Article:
Union Minister for Road Transport and Highways Nitin Gadkari recently said that the government had plans to convert some roads into runways for aircraft landing and take-off. Both commercial and defence operations found a place in the proposal.
Given the recent Civil Aviation policy, which seeks to make air travel more affordable, this plan makes for an interesting development. It may seem unfeasible to many at first glance but the proposal talks about the conversion of roads to runways in border and remote rural areas, where vehicular traffic is low and air connectivity is either limited or absent.
Road runways, also called highway strips, are prevalent in several countries, like Germany and Taiwan, where they are used for emergency landing of defence aircraft.
Revealing more about his plan, Gadkari said that the roads-turned-runways could be closed during take-off and landing of the aircraft, and open to the public at other times. This increases the scope of the proposal greatly. For instance, the border areas in Arunachal Pradesh, which Gadkari has mentioned in his plan, can be used to build airstrips for the Air Force to use in case of, say, a Chinese incursion.
To convert a road into a runway, the road needs to be levelled, straightened, widened and strengthened. This will prove to be an advantage for motorists as they will have better road quality, in addition to more security.
Effective cordoning off of the runway can be achieved by setting up barriers. Streetlights, medians, and telephone and power cables need to go underground.
Most important, the road must be clearly marked off as a runway. Runway edge lights must be provided at the periphery, along with approach lights on either end. These lights could also be used for street lighting if required.
Security and aviation arrangements can be made by building necessary infrastructure nearby, say along a section of the road to which a taxiway can easily connect. This taxiway can be shut off in the absence of arrival or departure of a flight.
As far as the plan goes, the runway will most likely be equipped to accommodate smaller aircraft like an ATR, Mirage, or a Dornier.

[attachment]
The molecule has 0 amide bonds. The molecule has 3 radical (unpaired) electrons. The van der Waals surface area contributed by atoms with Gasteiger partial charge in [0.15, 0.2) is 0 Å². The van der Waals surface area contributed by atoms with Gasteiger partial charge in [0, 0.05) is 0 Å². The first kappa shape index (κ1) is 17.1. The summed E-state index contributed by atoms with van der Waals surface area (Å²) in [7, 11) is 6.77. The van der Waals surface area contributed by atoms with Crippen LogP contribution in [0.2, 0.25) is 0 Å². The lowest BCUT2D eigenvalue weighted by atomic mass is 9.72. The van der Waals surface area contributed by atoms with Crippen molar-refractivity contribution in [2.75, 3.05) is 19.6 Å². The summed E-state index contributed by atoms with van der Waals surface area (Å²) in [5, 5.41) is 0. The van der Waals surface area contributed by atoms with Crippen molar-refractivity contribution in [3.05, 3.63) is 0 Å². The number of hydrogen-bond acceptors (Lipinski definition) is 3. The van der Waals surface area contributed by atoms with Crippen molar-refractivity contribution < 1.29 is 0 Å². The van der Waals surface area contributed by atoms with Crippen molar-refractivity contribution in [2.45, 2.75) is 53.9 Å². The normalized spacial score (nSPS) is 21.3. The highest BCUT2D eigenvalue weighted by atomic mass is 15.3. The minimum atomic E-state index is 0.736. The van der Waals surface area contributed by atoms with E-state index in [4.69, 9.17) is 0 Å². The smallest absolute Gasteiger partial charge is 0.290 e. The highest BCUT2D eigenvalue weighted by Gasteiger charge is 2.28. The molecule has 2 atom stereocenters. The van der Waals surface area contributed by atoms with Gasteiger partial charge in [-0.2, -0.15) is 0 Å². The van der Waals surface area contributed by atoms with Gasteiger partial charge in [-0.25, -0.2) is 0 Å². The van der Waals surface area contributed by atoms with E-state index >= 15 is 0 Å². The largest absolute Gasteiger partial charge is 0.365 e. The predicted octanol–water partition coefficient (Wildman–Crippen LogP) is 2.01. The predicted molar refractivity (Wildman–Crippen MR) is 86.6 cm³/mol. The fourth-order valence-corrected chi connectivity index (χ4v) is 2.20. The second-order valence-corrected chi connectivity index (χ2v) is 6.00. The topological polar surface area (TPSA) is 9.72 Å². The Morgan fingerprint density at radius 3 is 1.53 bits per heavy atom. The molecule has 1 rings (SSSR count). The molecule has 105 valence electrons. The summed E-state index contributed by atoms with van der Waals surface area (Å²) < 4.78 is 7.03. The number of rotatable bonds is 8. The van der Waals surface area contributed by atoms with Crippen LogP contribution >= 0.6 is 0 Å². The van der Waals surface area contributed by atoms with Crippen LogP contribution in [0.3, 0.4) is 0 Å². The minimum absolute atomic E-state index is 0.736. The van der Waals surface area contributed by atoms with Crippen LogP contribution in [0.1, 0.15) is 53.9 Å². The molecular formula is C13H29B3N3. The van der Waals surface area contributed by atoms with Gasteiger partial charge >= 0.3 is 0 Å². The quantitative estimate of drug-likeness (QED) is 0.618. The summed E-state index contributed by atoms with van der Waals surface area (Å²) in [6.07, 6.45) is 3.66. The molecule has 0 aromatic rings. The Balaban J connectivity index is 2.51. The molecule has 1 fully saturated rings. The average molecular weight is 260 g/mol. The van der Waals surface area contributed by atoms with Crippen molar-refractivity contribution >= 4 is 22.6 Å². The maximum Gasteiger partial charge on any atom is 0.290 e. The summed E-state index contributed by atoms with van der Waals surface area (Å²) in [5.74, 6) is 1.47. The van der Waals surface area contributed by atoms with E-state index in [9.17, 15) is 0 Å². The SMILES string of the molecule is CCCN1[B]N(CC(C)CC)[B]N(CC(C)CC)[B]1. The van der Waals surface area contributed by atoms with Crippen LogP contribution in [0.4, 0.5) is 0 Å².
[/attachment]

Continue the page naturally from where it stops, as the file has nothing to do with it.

What is important to note is that these sectors will not have more than three or four commercial flights landing or taking off in a day; naturally, disruption to regular traffic would be minimal. It would be similar to a manned level crossing where one waits for the train to cross.
If future expansion is to be considered, the runways can be built at ground level, with the road carrying the regular traffic movement going under it – similar to an underpass. They are capital intensive and take up the same amount of land.
The Gibraltar Airport in Europe has a road that cuts across the runway. The scenario here would be similar to it, except that, instead of the road cutting across the runway, the road will act as the runway.
In May 2015, the Indian Air Force had landed a Mirage aircraft on the Yamuna Expressway as a trial run while announcing its plans to activate other stretches in the future. However, roads like the Mumbai-Pune or Ahmedabad-Vadodara Expressway cannot be used as highway strips due to the high volume of traffic movement.
The Ministries of Civil Aviation, Defence, and Road Transport will have to come together to set up the Air Traffic Control and all such important infrastructure necessary to make this plan a success.
Overall, the policy seems to have a sound backing to it and is quite feasible in providing connectivity by air. As a bonus, it will also help in such important matters as keeping our border areas more secure.